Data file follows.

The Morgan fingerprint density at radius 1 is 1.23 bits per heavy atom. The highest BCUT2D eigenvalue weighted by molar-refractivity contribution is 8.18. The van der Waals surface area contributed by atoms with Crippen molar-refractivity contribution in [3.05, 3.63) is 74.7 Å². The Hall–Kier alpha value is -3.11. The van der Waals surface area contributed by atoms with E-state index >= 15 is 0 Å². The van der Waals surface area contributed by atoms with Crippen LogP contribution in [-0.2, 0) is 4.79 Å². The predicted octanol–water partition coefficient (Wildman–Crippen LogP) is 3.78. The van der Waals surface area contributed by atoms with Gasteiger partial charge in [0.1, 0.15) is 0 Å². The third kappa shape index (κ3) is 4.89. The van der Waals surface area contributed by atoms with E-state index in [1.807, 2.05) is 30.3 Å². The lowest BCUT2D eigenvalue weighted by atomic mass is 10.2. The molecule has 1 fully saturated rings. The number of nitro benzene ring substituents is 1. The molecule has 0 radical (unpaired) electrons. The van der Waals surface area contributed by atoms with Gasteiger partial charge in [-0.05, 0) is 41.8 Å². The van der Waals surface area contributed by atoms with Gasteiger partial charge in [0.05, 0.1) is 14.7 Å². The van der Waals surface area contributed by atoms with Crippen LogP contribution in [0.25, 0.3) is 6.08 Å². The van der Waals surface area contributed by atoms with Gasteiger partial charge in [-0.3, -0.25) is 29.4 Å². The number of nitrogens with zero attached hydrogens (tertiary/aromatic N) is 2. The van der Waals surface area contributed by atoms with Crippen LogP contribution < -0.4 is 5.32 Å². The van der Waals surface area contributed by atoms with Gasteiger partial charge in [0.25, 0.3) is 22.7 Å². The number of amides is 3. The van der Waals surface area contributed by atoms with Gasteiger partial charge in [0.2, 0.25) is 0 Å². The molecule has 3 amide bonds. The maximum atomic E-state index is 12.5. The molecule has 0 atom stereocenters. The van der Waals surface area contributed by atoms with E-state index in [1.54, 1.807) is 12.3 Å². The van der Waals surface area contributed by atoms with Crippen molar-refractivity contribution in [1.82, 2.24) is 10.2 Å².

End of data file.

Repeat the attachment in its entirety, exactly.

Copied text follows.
The Morgan fingerprint density at radius 1 is 1.23 bits per heavy atom. The highest BCUT2D eigenvalue weighted by molar-refractivity contribution is 8.18. The van der Waals surface area contributed by atoms with Crippen molar-refractivity contribution in [3.05, 3.63) is 74.7 Å². The Hall–Kier alpha value is -3.11. The van der Waals surface area contributed by atoms with E-state index >= 15 is 0 Å². The van der Waals surface area contributed by atoms with Crippen LogP contribution in [-0.2, 0) is 4.79 Å². The predicted octanol–water partition coefficient (Wildman–Crippen LogP) is 3.78. The van der Waals surface area contributed by atoms with Gasteiger partial charge in [0.1, 0.15) is 0 Å². The third kappa shape index (κ3) is 4.89. The van der Waals surface area contributed by atoms with E-state index in [1.807, 2.05) is 30.3 Å². The lowest BCUT2D eigenvalue weighted by atomic mass is 10.2. The molecule has 1 fully saturated rings. The number of nitro benzene ring substituents is 1. The molecule has 0 radical (unpaired) electrons. The van der Waals surface area contributed by atoms with Gasteiger partial charge in [-0.05, 0) is 41.8 Å². The van der Waals surface area contributed by atoms with Gasteiger partial charge in [0.05, 0.1) is 14.7 Å². The van der Waals surface area contributed by atoms with Crippen LogP contribution in [0.25, 0.3) is 6.08 Å². The van der Waals surface area contributed by atoms with Gasteiger partial charge in [-0.3, -0.25) is 29.4 Å². The number of nitrogens with zero attached hydrogens (tertiary/aromatic N) is 2. The van der Waals surface area contributed by atoms with Crippen LogP contribution < -0.4 is 5.32 Å². The van der Waals surface area contributed by atoms with Gasteiger partial charge in [0.25, 0.3) is 22.7 Å². The number of amides is 3. The van der Waals surface area contributed by atoms with Gasteiger partial charge in [0.2, 0.25) is 0 Å². The molecule has 3 amide bonds. The maximum atomic E-state index is 12.5. The molecule has 0 atom stereocenters. The van der Waals surface area contributed by atoms with E-state index in [1.54, 1.807) is 12.3 Å². The van der Waals surface area contributed by atoms with Crippen molar-refractivity contribution in [1.82, 2.24) is 10.2 Å².